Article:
The election of Donald Trump was not what Justin Trudeau expected or hoped for. Nonetheless, Bob Rae writes, when it comes to dealing with our neighbour, The Great Orange Twitterer is the man Justin will have to talk to. The Conservatives have decided that the sincerest form of flattery is imitation:
Conservatives are rushing to mimic his style and rhetoric, in the unlikely persona of Kelly Leitch and Kevin O’Leary. Conrad Black and Brian Mulroney have gone out of their way to reassure Canadians that we have nothing to fear from Trump and that he will be a good president for Canada.
Rae advises Trudeau to steer clear of that path:
He would be wise to [avoid] the twin temptations of “don’t worry be happy” and “the sky is falling.” But that does not mean there is any room for complacency. The Keystone pipeline may get presidential approval, but not because Trump thinks he owes us a favour. Domestic priorities for the Republicans will rule the roost, which could mean greater receptivity to Canada’s oil exports but not for softwood lumber.
Still, Trump will present Trudeau with a number of conundrums:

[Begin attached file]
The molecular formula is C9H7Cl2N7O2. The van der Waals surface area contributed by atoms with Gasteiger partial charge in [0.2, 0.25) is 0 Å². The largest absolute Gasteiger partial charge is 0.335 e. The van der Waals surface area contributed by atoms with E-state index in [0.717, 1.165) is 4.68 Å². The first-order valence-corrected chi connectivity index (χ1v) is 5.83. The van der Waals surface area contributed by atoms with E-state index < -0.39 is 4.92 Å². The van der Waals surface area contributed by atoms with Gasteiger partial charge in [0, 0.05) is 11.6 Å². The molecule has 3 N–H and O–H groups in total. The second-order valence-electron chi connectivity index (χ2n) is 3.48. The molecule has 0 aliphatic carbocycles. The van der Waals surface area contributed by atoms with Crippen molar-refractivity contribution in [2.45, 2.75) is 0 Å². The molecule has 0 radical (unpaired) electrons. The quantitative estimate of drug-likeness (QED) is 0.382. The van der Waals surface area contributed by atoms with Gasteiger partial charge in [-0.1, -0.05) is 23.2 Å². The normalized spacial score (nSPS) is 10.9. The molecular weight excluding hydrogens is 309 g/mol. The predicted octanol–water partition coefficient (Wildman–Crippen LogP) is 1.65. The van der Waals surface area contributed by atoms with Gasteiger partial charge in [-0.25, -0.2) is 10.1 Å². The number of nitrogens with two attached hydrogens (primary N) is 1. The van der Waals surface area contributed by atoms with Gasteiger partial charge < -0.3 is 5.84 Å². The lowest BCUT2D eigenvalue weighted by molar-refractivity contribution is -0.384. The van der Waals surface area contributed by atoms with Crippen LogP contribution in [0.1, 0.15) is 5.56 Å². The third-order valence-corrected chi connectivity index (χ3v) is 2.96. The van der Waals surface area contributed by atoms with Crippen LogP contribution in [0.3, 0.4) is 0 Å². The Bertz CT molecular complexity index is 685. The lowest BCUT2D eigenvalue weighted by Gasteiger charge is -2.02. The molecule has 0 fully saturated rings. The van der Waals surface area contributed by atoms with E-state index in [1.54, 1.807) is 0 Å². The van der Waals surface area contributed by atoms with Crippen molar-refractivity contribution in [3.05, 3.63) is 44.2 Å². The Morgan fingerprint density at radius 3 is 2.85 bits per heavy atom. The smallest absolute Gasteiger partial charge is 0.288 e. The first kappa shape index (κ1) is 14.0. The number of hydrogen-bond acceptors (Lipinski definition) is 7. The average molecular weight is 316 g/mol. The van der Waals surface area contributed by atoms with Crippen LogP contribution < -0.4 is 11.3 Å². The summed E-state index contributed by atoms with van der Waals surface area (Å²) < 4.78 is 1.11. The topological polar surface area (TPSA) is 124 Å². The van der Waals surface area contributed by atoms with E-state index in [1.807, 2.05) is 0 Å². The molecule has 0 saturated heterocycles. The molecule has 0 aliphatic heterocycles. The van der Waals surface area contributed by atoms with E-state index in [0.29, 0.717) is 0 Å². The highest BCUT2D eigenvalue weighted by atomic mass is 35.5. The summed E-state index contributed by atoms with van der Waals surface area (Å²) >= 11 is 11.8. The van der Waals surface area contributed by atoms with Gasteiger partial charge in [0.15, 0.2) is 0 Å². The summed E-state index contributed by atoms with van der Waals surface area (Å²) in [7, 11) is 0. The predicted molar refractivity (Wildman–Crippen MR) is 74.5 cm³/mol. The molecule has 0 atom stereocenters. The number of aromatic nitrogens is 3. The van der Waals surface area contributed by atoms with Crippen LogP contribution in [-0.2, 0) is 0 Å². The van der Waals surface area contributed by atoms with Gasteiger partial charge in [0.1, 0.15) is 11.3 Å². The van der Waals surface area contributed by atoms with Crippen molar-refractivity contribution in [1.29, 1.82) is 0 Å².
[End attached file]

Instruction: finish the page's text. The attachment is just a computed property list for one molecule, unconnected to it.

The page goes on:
The opening of NAFTA would put issues on the table that are decidedly harmful to Canada — the status of our dairy and poultry industries for example — and there are countless ways in which protectionist interests can be brought to bear against us.
It is not just the bilateral relationship that will be affected. We can’t pretend the premise of Trudeau’s vision and policies are the same as President Trump’s. We don’t have to pick fights or have rhetorical quarrels, but Trudeau’s political raison d’être can’t be thrown under the bus either. It will take every ounce of political skill and sophistication to articulate a different view of the world without sounding like the “anti-Trump” every day.
Justin's father had to deal with another deeply flawed president, Richard Nixon. Trump is Justin's Nixon. Let's hope the son learned a few things from his father.
Image: Huffington Post